Robin Thicke advert ruled 'too sexual' for early showing
An advert featuring singer Robin Thicke performing his number one hit Blurred Lines must not be shown before 19:30 as it is too sexual, the Advertising Standards Authority (ASA) has said.
The ruling was made after 97 complaints about the ad for Beats Pill speakers, which features scantily clad women.
The ASA said while it accepted some viewers might find the ad distasteful, it would not cause widespread offence.
However, it ruled the "overall tone" was sexual.
The advert, which is based on the controversial music video for Thicke's song, shows three female models dancing and interacting with the product while dressed in hot pants and crop tops.
It also features one woman kneeling on her hands and knees with a Beats Pill laid on her back.
Those that complained said the commercial was sexist, objectified women and was degrading to women.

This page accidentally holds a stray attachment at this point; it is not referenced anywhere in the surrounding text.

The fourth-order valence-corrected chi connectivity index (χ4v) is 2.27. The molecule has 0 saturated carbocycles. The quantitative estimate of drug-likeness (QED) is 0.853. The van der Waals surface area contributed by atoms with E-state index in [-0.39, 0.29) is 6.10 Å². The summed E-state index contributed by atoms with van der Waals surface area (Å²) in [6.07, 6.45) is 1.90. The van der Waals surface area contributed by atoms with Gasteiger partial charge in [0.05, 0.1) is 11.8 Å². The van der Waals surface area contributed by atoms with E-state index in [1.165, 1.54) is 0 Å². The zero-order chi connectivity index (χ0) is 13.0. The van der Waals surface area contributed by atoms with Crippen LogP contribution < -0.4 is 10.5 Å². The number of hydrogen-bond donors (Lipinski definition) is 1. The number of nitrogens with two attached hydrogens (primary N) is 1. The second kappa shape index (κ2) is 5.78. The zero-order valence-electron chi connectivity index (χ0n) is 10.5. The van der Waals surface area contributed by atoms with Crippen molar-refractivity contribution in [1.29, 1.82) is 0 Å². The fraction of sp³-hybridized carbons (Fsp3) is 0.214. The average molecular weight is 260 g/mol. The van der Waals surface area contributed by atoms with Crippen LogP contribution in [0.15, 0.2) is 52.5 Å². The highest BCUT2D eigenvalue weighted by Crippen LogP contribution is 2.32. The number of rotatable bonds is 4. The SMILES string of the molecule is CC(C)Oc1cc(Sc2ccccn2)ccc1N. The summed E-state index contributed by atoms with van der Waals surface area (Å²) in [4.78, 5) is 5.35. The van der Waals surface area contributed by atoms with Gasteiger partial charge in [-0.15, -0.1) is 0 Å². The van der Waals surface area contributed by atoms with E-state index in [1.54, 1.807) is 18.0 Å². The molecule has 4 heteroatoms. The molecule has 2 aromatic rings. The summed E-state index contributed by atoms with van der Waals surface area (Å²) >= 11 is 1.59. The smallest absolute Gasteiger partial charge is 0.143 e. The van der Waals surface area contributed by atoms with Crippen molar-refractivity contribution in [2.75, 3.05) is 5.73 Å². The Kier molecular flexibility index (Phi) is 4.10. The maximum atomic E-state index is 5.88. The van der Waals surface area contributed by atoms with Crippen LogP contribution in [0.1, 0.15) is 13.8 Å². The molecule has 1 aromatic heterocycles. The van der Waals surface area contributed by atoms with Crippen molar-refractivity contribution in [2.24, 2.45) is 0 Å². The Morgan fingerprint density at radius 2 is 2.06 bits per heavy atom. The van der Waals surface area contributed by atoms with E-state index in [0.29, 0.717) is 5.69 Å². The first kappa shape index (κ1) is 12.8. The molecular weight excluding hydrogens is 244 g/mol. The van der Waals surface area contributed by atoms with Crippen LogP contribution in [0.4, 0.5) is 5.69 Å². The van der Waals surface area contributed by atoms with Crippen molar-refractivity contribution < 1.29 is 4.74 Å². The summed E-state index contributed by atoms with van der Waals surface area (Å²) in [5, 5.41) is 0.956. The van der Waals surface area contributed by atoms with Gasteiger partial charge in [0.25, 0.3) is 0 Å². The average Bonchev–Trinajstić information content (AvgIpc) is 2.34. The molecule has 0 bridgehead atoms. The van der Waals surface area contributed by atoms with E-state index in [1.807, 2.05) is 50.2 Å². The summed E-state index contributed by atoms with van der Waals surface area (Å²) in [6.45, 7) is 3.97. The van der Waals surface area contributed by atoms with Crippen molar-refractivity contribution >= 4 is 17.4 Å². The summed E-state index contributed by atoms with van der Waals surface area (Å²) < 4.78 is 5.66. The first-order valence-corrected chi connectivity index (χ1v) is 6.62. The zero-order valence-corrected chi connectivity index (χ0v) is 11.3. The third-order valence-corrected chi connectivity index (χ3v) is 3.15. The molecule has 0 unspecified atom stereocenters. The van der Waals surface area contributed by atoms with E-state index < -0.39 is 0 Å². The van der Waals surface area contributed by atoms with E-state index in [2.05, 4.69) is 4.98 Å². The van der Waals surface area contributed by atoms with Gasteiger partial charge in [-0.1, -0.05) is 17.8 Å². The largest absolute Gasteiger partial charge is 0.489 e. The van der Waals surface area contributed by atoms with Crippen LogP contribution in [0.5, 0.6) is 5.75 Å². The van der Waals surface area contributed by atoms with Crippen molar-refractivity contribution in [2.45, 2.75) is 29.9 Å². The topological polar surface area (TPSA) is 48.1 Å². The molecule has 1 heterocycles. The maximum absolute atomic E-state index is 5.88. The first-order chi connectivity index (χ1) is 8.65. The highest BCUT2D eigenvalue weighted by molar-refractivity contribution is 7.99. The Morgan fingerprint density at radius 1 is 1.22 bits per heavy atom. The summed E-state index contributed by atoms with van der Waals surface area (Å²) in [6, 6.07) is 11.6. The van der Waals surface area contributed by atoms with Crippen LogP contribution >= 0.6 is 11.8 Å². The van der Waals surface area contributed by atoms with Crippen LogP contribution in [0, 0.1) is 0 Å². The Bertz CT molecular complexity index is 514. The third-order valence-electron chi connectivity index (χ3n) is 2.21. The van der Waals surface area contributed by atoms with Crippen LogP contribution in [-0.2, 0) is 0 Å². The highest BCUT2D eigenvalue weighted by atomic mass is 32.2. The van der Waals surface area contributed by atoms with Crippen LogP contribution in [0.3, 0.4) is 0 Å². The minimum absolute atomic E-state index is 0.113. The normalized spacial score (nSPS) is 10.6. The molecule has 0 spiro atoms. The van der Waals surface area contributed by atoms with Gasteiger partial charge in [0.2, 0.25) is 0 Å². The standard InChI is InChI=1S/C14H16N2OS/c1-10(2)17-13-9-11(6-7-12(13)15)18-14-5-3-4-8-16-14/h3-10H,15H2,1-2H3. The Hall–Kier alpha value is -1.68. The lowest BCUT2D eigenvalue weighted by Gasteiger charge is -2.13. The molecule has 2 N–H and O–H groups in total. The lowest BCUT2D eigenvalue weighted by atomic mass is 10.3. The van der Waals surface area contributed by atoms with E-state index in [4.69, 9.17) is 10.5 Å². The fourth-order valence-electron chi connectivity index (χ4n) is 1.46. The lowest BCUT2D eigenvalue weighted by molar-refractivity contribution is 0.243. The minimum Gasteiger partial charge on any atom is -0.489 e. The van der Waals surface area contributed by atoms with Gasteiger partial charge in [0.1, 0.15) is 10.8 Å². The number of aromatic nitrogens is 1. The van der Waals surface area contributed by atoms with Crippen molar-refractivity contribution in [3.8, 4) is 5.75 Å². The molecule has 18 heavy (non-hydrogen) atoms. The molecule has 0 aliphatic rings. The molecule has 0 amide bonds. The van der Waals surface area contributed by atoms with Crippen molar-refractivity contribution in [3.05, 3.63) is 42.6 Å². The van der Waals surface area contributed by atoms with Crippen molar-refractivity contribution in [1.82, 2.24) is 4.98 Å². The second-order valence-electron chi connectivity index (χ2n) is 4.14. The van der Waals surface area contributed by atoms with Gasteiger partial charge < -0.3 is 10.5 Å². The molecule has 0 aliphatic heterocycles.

Others said it was inappropriate at a time when children would be watching.
In its response, Beats Electronics International said the advert was not intended to be offensive or encourage any inappropriate stereotypes, saying the women were confident, self-assured individuals who were "not subservient to the male character".
It added the dominant images were of the product being used as dumbbells, a hotdog, binoculars and medicine, which were "strong, playful images that most viewers would not see as having any sexual connotation".
In its ruling, the ASA acknowledged some viewers could find elements of the advert distasteful - "particularly the shots of the women's bodies with their heads obscured and the shot of the woman on all fours".
It said as the shots were brief, it did not consider the ad - when taken as a whole - showed any sustained, overtly sexual or provocative behaviour.
However, it concluded the overall tone was sexual and was not suitable for broadcast before 19:30.
The unrated video for Thicke's Blurred Lines - in which the female models appeared topless - was branded misogynistic and banned from YouTube earlier this year.
A second version of the video, featuring the women in the same outfits they wore in the Beats Pill advert, later replaced the original.